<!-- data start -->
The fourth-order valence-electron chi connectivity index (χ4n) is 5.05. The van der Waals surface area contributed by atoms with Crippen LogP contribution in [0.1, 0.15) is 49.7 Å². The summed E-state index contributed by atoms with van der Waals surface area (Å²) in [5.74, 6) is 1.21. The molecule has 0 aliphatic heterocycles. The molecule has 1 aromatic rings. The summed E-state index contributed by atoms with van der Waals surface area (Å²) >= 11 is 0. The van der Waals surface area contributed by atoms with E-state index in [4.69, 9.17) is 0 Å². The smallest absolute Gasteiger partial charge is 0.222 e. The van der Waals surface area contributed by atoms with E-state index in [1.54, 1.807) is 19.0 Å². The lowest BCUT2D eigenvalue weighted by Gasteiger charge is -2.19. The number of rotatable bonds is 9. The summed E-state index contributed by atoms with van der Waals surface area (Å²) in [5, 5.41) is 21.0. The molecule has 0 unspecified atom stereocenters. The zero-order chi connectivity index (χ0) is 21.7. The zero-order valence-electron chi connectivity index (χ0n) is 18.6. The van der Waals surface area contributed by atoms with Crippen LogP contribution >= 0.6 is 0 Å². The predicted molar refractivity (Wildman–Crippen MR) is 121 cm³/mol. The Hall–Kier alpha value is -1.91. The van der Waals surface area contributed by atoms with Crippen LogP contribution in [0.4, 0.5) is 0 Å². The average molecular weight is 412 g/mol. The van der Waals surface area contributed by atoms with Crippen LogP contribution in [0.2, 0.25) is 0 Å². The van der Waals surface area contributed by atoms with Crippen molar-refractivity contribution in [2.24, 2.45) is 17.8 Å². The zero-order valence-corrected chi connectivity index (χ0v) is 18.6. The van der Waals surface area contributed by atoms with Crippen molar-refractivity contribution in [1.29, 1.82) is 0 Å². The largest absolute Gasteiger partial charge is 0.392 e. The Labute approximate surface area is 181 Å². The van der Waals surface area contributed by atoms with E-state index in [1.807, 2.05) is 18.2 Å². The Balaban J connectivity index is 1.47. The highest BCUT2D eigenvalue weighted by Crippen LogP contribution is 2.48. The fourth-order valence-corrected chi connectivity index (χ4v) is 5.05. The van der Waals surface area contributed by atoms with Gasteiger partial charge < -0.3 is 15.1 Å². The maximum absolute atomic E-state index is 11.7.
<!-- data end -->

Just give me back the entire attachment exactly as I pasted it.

The fourth-order valence-electron chi connectivity index (χ4n) is 5.05. The van der Waals surface area contributed by atoms with Crippen LogP contribution in [0.1, 0.15) is 49.7 Å². The summed E-state index contributed by atoms with van der Waals surface area (Å²) in [5.74, 6) is 1.21. The molecule has 0 aliphatic heterocycles. The molecule has 1 aromatic rings. The summed E-state index contributed by atoms with van der Waals surface area (Å²) >= 11 is 0. The van der Waals surface area contributed by atoms with E-state index in [4.69, 9.17) is 0 Å². The smallest absolute Gasteiger partial charge is 0.222 e. The van der Waals surface area contributed by atoms with E-state index in [1.54, 1.807) is 19.0 Å². The lowest BCUT2D eigenvalue weighted by Gasteiger charge is -2.19. The number of rotatable bonds is 9. The summed E-state index contributed by atoms with van der Waals surface area (Å²) in [5, 5.41) is 21.0. The molecule has 0 unspecified atom stereocenters. The zero-order chi connectivity index (χ0) is 21.7. The zero-order valence-electron chi connectivity index (χ0n) is 18.6. The van der Waals surface area contributed by atoms with Crippen LogP contribution >= 0.6 is 0 Å². The predicted molar refractivity (Wildman–Crippen MR) is 121 cm³/mol. The Hall–Kier alpha value is -1.91. The van der Waals surface area contributed by atoms with Crippen LogP contribution in [0.4, 0.5) is 0 Å². The average molecular weight is 412 g/mol. The van der Waals surface area contributed by atoms with Crippen LogP contribution in [0.2, 0.25) is 0 Å². The van der Waals surface area contributed by atoms with Crippen molar-refractivity contribution in [2.24, 2.45) is 17.8 Å². The zero-order valence-corrected chi connectivity index (χ0v) is 18.6. The van der Waals surface area contributed by atoms with Crippen molar-refractivity contribution in [1.29, 1.82) is 0 Å². The largest absolute Gasteiger partial charge is 0.392 e. The Labute approximate surface area is 181 Å². The van der Waals surface area contributed by atoms with E-state index in [1.807, 2.05) is 18.2 Å². The Balaban J connectivity index is 1.47. The highest BCUT2D eigenvalue weighted by Crippen LogP contribution is 2.48. The fourth-order valence-corrected chi connectivity index (χ4v) is 5.05. The van der Waals surface area contributed by atoms with Gasteiger partial charge < -0.3 is 15.1 Å². The maximum absolute atomic E-state index is 11.7.